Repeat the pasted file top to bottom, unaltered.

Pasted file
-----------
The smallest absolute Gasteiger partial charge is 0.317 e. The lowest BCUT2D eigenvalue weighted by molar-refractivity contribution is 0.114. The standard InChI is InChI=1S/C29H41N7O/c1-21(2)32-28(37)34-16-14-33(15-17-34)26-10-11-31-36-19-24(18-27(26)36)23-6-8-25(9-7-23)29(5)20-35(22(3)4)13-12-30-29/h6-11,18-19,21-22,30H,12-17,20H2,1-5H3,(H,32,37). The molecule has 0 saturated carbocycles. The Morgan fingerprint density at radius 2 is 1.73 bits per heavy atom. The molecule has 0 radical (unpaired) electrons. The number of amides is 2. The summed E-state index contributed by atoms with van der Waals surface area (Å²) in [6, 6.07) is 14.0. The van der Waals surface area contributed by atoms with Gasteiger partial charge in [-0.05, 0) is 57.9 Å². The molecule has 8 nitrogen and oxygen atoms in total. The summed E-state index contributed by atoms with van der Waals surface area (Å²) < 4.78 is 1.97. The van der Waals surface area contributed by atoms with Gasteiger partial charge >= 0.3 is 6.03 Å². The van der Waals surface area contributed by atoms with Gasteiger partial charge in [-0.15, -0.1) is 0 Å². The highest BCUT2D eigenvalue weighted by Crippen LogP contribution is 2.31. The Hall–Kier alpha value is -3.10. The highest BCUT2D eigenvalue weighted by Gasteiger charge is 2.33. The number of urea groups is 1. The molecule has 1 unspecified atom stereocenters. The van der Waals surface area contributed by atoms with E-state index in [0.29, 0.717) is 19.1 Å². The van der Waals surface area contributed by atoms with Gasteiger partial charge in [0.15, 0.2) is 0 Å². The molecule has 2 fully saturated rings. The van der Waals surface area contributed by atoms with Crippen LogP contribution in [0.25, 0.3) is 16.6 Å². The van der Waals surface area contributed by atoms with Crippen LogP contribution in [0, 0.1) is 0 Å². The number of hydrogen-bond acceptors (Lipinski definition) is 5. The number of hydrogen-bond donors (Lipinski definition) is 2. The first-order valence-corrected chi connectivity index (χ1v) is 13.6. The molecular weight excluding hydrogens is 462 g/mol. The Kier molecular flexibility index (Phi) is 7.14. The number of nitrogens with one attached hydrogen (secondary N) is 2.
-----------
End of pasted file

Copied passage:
The smallest absolute Gasteiger partial charge is 0.317 e. The lowest BCUT2D eigenvalue weighted by molar-refractivity contribution is 0.114. The standard InChI is InChI=1S/C29H41N7O/c1-21(2)32-28(37)34-16-14-33(15-17-34)26-10-11-31-36-19-24(18-27(26)36)23-6-8-25(9-7-23)29(5)20-35(22(3)4)13-12-30-29/h6-11,18-19,21-22,30H,12-17,20H2,1-5H3,(H,32,37). The molecule has 0 saturated carbocycles. The Morgan fingerprint density at radius 2 is 1.73 bits per heavy atom. The molecule has 0 radical (unpaired) electrons. The number of amides is 2. The summed E-state index contributed by atoms with van der Waals surface area (Å²) in [6, 6.07) is 14.0. The van der Waals surface area contributed by atoms with Gasteiger partial charge in [-0.05, 0) is 57.9 Å². The molecule has 8 nitrogen and oxygen atoms in total. The summed E-state index contributed by atoms with van der Waals surface area (Å²) < 4.78 is 1.97. The van der Waals surface area contributed by atoms with Gasteiger partial charge >= 0.3 is 6.03 Å². The van der Waals surface area contributed by atoms with Gasteiger partial charge in [-0.15, -0.1) is 0 Å². The highest BCUT2D eigenvalue weighted by Crippen LogP contribution is 2.31. The Hall–Kier alpha value is -3.10. The highest BCUT2D eigenvalue weighted by Gasteiger charge is 2.33. The number of urea groups is 1. The molecule has 1 unspecified atom stereocenters. The van der Waals surface area contributed by atoms with E-state index in [0.29, 0.717) is 19.1 Å². The van der Waals surface area contributed by atoms with Gasteiger partial charge in [0.15, 0.2) is 0 Å². The molecule has 2 fully saturated rings. The van der Waals surface area contributed by atoms with Crippen LogP contribution in [0.25, 0.3) is 16.6 Å². The van der Waals surface area contributed by atoms with Crippen LogP contribution in [0, 0.1) is 0 Å². The number of hydrogen-bond acceptors (Lipinski definition) is 5. The number of hydrogen-bond donors (Lipinski definition) is 2. The first-order valence-corrected chi connectivity index (χ1v) is 13.6. The molecular weight excluding hydrogens is 462 g/mol. The Kier molecular flexibility index (Phi) is 7.14. The number of nitrogens with one attached hydrogen (secondary N) is 2.